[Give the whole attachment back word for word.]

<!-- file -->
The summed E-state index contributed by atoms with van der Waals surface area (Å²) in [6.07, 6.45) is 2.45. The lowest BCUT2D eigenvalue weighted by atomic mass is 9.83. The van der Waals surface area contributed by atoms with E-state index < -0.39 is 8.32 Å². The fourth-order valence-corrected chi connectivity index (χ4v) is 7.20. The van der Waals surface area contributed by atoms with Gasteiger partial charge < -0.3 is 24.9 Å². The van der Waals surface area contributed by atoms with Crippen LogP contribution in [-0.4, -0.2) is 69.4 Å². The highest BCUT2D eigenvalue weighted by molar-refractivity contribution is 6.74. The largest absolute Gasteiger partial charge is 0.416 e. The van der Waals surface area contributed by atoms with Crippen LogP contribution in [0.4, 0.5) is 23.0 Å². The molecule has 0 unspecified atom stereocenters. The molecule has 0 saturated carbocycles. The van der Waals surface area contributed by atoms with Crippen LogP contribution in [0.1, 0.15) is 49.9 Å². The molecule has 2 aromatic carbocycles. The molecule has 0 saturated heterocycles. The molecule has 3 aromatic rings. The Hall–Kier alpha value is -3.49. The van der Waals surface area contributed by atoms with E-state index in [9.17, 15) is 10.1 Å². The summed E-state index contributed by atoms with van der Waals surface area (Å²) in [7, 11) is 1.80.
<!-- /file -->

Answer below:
The summed E-state index contributed by atoms with van der Waals surface area (Å²) in [6.07, 6.45) is 2.45. The lowest BCUT2D eigenvalue weighted by atomic mass is 9.83. The van der Waals surface area contributed by atoms with E-state index < -0.39 is 8.32 Å². The fourth-order valence-corrected chi connectivity index (χ4v) is 7.20. The van der Waals surface area contributed by atoms with Gasteiger partial charge < -0.3 is 24.9 Å². The van der Waals surface area contributed by atoms with Crippen LogP contribution in [-0.4, -0.2) is 69.4 Å². The highest BCUT2D eigenvalue weighted by molar-refractivity contribution is 6.74. The largest absolute Gasteiger partial charge is 0.416 e. The van der Waals surface area contributed by atoms with Crippen LogP contribution in [0.4, 0.5) is 23.0 Å². The molecule has 0 unspecified atom stereocenters. The molecule has 0 saturated carbocycles. The van der Waals surface area contributed by atoms with Crippen LogP contribution in [0.1, 0.15) is 49.9 Å². The molecule has 2 aromatic carbocycles. The molecule has 0 saturated heterocycles. The molecule has 3 aromatic rings. The Hall–Kier alpha value is -3.49. The van der Waals surface area contributed by atoms with E-state index in [9.17, 15) is 10.1 Å². The summed E-state index contributed by atoms with van der Waals surface area (Å²) in [7, 11) is 1.80.